Despite being a pedal obsessive, I’ve felt until recently that my selection of chorus pedals has been slightly lacklustre. My Boss CE‑2 and MXR Analog Chorus have always done the job nicely enough, but it wasn’t until I tried Intensive Care Audio’s latest concoction that I realised what I’d been missing in the modulation department. Fideleater is a lo‑fi chorus, vibrato and delay pedal. While it offers the user only six controls, they can be used to access a huge palette of sounds. These include the traditional sounds we’re all used to, but the Fideleater truly shines when you really dig in and experiment.
My first reaction upon opening the box was how beautifully designed it is. Featuring an elegant black case with minimal white print and synth‑style knobs, it is right up my street and it blended into my board nicely. You’ll find a bright but not distracting LED that indicates whether or not the pedal is active and a standard active/bypass footswitch to the left. When you play a modulation pedal you expect to find several controls, and the Fideleater has Depth and Freq as you would imagine. The Depth knob controls the depth of the LFO and setting it conservatively will present more traditional results whereas rotating it clockwise past the 12 o’clock position will start to introduce strange, glitchy textures. The range of Depth in this pedal is a huge positive for me, as it definitely pushes past the boundaries of other modulation pedals. Freq (Frequency) is used to set the frequency (ie. speed) of the LFO. The right footswitch is a Tap Tempo control for Freq, very useful for getting your warbles in time or making snap changes during a performance.
On the left‑hand side of the pedal is a large rotary knob labelled Wave Function. This is used to select one of eight waveforms (Random Slopes, Random Steps, Sweep, Sine, Triangle, Square, Ramp Down and Ramp Up) for the LFO. The Chorus/Vibrato Blend control sets the amount of dry signal that’s mixed with your processed signal. When set fully anti‑clockwise the pedal operates as a chorus, but turning it clockwise gradually removes the dry signal until, eventually, it is fully dimmed and you are left with the modulated signal alone — creating a vibrato effect. When set all the way to Vibrato, you’ll inevitably experience a tiny amount of latency, but if that bothers you, it’s easily remedied by dialling in a small amount of dry signal, which I found made things feel more natural. When the pedal is used as a delay, this similarly acts as a wet/dry control.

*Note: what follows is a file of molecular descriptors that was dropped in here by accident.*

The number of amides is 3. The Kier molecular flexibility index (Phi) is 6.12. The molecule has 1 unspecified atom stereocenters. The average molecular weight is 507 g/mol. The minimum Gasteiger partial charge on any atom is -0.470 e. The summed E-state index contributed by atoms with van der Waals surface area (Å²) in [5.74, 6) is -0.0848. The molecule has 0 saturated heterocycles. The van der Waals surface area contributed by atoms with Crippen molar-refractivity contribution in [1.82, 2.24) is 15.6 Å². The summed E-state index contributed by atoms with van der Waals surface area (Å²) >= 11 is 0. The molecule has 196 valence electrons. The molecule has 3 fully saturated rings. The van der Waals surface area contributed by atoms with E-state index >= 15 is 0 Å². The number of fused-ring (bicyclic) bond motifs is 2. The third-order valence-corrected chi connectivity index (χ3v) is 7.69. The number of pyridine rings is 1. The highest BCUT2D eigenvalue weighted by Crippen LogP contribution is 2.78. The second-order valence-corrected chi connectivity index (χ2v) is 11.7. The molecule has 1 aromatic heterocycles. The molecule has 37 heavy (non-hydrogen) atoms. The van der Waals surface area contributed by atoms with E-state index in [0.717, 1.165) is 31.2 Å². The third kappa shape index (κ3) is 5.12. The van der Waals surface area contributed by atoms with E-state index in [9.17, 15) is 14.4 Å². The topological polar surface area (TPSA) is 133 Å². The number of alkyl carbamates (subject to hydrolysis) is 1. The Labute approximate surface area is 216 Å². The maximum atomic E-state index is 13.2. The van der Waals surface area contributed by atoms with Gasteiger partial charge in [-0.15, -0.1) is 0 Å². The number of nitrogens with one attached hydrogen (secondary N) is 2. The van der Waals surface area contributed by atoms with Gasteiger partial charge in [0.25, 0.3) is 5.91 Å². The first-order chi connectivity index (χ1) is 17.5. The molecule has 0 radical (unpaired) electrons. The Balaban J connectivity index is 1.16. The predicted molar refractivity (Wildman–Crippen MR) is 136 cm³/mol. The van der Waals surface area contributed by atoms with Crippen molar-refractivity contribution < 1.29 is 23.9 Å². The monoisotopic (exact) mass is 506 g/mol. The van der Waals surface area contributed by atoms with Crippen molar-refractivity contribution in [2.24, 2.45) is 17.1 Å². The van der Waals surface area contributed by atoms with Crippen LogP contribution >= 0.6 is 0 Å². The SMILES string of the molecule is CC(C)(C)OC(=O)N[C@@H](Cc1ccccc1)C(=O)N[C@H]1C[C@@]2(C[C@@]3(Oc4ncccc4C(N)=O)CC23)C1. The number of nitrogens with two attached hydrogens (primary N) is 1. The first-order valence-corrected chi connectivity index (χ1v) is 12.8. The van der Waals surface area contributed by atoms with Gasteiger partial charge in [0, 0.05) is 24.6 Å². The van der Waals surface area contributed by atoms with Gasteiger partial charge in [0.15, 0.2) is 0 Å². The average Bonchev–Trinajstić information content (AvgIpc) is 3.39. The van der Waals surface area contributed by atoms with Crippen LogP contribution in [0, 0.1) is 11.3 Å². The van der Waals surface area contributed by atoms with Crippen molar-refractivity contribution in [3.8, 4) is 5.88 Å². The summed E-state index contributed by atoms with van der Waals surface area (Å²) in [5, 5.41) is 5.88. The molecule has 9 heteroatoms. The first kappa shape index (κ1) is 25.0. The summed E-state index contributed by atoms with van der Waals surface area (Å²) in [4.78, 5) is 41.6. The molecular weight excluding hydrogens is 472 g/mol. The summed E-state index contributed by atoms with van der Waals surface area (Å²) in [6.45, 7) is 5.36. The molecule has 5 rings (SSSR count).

It could have been called the Liftoff Switch, as that’s the feeling it gives me when I hear it in action!
Above the Blend control is the Expand switch, which opens a feedback path within the circuit and adds a lot of depth to the sound. It could have been called the Liftoff Switch, as that’s the feeling it gives me when I hear it in action! It adds a gorgeous warble that injects a lot of movement into the effect. With the Depth set subtly, it is almost like a slapback delay, but when it’s pushed all the way up things start to take off. The Untie switch is used to extend the delay time, creating an effect more like a delay than a chorus. Modulation is intensified in this mode and when combined with the Expand switch you are faced with a portal into another world of warbly, glitchy beauty.
Those seeking a traditional chorus may worry that this pedal is ‘too much’ but it needn’t be: I found the Fideleater to be highly inspirational to play whether I had it dialled in conservatively or was fully exploring its weirder side.